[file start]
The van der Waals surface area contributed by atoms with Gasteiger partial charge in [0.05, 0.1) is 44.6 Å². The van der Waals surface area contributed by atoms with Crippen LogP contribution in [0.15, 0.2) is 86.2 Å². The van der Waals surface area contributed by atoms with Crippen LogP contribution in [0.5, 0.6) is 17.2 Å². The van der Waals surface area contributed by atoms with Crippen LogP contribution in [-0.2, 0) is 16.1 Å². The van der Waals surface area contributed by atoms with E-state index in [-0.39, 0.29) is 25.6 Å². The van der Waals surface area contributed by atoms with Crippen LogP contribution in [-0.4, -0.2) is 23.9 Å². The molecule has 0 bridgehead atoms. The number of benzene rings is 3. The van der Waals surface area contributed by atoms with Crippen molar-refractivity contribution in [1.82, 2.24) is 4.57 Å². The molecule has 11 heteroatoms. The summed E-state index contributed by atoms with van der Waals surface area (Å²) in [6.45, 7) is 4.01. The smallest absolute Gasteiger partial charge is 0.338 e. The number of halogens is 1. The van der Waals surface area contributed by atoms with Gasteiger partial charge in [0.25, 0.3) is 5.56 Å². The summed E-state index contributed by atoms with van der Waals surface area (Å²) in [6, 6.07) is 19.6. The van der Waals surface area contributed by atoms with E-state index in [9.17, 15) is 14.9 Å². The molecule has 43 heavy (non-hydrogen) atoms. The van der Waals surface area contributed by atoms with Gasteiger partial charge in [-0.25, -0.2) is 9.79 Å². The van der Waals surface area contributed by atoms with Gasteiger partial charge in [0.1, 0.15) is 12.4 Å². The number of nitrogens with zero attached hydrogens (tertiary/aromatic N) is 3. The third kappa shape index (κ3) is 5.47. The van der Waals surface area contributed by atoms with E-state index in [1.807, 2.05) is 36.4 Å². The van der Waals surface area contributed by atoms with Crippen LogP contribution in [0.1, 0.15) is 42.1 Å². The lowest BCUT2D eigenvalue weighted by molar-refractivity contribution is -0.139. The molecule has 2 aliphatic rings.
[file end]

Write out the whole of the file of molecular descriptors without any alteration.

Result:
The van der Waals surface area contributed by atoms with Gasteiger partial charge in [0.05, 0.1) is 44.6 Å². The van der Waals surface area contributed by atoms with Crippen LogP contribution in [0.15, 0.2) is 86.2 Å². The van der Waals surface area contributed by atoms with Crippen LogP contribution in [0.5, 0.6) is 17.2 Å². The van der Waals surface area contributed by atoms with Crippen LogP contribution in [-0.2, 0) is 16.1 Å². The van der Waals surface area contributed by atoms with E-state index in [-0.39, 0.29) is 25.6 Å². The van der Waals surface area contributed by atoms with Crippen LogP contribution in [-0.4, -0.2) is 23.9 Å². The molecule has 0 bridgehead atoms. The number of benzene rings is 3. The van der Waals surface area contributed by atoms with Crippen molar-refractivity contribution in [1.82, 2.24) is 4.57 Å². The molecule has 11 heteroatoms. The summed E-state index contributed by atoms with van der Waals surface area (Å²) in [6.45, 7) is 4.01. The smallest absolute Gasteiger partial charge is 0.338 e. The number of halogens is 1. The van der Waals surface area contributed by atoms with Gasteiger partial charge in [0.25, 0.3) is 5.56 Å². The summed E-state index contributed by atoms with van der Waals surface area (Å²) in [6, 6.07) is 19.6. The van der Waals surface area contributed by atoms with E-state index in [9.17, 15) is 14.9 Å². The molecule has 43 heavy (non-hydrogen) atoms. The van der Waals surface area contributed by atoms with Gasteiger partial charge in [-0.25, -0.2) is 9.79 Å². The van der Waals surface area contributed by atoms with Gasteiger partial charge in [0.1, 0.15) is 12.4 Å². The number of nitrogens with zero attached hydrogens (tertiary/aromatic N) is 3. The third kappa shape index (κ3) is 5.47. The van der Waals surface area contributed by atoms with E-state index in [1.807, 2.05) is 36.4 Å². The van der Waals surface area contributed by atoms with Crippen LogP contribution in [0.1, 0.15) is 42.1 Å². The lowest BCUT2D eigenvalue weighted by molar-refractivity contribution is -0.139. The molecule has 2 aliphatic rings.